Watch: Discussion Explores Why Suicide Is More Prevalent Among Youth From Marginalized Communities
Experts held a virtual event to talk about the pressures faced by teens of color and young members of the LGBTQ+ community, and how to support those groups.
This story discusses suicide. If you need help, please call the National Suicide Prevention Lifeline at 1-800-273-8255 or reach out to the Crisis Text Line by texting HELLO to 741741.
Suicide has become the second leading cause of death for young people ages 10 to 24 — and experts say there are disparities by race, sexuality and economic status.
To date, Native American young people experience suicide rates at almost three times that of the national average. Lesbian, gay and bisexual young people are five times more likely to attempt suicide than their heterosexual counterparts. And the rise and death by suicide for young Black people has been called a crisis by the National Institute of Mental Health.
“While all these groups differ in their risk of suicidality, this is in part due to access to culturally appropriate behavioral health treatment, experiences with, of course, discrimination and historical trauma and other factors,” said Jaya Davis, Associate Professor, the University of Texas at Arlington, on Wednesday.
Davis and other experts spoke at a virtual discussion hosted by the advocacy group called Children at Risk, a Texas-based organization. The researchers discussed their findings on youth suicide risks, featured in the current issue of the Journal of Family Strengths (JFS) — an online journal compiled by Children At Risk, Prairie View A&M University and the Texas Medical College Library.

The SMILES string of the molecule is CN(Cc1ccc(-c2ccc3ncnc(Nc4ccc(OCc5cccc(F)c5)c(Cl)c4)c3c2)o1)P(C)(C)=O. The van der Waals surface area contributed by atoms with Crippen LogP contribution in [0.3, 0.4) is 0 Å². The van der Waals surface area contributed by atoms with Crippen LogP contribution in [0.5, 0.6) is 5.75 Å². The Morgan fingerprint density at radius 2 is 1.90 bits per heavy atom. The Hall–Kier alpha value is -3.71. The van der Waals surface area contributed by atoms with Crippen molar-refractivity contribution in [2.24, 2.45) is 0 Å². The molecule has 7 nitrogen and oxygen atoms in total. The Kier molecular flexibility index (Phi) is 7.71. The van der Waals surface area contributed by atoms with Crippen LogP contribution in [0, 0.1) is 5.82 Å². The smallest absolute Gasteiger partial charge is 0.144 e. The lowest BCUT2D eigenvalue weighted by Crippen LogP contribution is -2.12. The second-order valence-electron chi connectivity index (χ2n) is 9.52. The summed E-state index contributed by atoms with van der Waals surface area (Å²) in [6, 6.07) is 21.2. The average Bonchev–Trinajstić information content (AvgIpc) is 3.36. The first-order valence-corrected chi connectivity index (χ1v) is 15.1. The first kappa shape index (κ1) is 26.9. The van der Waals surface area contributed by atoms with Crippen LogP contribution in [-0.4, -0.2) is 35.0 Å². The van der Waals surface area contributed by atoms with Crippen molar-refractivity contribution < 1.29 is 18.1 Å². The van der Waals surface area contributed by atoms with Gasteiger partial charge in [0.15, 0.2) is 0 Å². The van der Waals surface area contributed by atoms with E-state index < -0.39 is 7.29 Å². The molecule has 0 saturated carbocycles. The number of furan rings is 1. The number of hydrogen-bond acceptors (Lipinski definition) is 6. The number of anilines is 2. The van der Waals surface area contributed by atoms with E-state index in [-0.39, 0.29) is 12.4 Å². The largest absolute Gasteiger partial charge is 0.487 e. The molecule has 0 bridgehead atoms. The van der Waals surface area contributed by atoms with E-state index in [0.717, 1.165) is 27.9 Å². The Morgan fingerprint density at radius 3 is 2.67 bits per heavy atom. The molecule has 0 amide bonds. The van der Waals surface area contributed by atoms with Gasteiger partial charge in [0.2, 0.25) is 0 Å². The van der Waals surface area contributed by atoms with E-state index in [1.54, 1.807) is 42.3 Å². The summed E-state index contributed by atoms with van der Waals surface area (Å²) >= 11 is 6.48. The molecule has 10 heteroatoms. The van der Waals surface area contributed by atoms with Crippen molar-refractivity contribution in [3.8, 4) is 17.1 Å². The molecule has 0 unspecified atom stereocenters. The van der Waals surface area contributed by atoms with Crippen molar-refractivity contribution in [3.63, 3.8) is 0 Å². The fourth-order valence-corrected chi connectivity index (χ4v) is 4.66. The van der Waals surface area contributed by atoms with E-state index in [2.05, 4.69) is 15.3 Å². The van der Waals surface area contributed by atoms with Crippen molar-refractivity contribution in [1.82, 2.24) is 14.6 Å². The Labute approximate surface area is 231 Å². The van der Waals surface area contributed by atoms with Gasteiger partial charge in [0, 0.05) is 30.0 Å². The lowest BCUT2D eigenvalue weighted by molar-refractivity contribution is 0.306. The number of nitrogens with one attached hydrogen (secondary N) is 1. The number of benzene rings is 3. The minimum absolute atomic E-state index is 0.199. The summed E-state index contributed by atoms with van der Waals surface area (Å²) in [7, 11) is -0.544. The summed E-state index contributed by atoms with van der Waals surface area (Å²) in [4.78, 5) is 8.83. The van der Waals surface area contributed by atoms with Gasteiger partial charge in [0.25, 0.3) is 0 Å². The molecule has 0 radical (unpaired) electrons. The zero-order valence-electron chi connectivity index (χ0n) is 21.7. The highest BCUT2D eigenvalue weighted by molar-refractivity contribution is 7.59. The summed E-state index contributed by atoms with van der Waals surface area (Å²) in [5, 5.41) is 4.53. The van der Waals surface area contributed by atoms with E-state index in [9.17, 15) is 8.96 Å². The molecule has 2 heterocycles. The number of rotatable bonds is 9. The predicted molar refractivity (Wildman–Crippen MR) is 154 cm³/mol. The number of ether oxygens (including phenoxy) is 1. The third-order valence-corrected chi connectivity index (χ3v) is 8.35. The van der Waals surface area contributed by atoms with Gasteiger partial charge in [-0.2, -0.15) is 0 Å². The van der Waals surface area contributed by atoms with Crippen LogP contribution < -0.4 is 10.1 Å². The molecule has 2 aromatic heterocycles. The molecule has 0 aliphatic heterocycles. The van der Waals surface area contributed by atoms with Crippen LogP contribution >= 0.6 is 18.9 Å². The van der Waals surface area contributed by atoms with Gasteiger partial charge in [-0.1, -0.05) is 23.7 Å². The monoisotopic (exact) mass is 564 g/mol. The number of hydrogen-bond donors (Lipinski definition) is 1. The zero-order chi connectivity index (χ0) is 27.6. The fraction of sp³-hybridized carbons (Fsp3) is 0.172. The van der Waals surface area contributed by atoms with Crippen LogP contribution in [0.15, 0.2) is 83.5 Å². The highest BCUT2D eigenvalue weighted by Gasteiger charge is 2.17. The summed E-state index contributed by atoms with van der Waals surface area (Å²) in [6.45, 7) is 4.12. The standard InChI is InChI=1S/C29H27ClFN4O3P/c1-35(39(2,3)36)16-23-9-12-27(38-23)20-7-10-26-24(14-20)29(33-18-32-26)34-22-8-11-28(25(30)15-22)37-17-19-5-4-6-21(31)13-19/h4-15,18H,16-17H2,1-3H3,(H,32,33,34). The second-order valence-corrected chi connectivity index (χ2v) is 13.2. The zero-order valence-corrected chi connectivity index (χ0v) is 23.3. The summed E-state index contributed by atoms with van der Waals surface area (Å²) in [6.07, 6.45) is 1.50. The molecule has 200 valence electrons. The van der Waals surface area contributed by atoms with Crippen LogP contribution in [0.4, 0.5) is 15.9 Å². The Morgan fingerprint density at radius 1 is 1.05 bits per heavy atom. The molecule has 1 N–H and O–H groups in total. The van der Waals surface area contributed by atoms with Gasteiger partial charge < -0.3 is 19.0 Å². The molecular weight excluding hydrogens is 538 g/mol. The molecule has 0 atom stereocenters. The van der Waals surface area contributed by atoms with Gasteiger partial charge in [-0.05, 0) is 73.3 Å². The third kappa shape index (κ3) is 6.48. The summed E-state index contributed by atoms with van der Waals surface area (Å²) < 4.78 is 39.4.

Darius Reed, an adjunct professor at Indiana Wesleyan University, studied the factors, including environmental, faced by Black youth.
“An individual's environment plays a large role in decision making when it comes to suicidality,” Reed said. “Youth who live in poverty, go to school daily and may not have the ability to eat breakfast before they head to school or have parents who are very involved— all of that weighs on a person, heavily, mentally when you step out of your household.”
Reed and Raymond Adams co-authored the article, “Risk and Protective Factor specific to African American Youth and Adolescents: A Systematic Review.”
The two said that universal health care and greater access to mental health practitioners and social workers within the school system would help make a change in youth suicide risks.
“That would completely change the game,” Reed said.
Oregon Alliance to Prevent Suicide founding member Julie Magers said more ground-level data could help inform prevention efforts. Her article is called, “Youth Crisis and Transition Services (CATS): Incorporating Family Peer Support Specialists to Assist Families During Crisis.”
“A better understanding of what the youth and their family need in their community, where they live,” Magers said.
The panelists acknowledged the research between youth suicide and suicidal behaviors is limited by underreporting and other limitations.
But Camille Gibson, executive director at Texas Juvenile Crime Prevention Center at Prairie View A&M University and editor-in-chief of JFS, said the journal gives us insight on how to prevent youth suicide.
“We need to make that investment of resources, we need to pay attention to our children when they are experiencing a crisis,” Gibson said.
The full discussion is available on Facebook.
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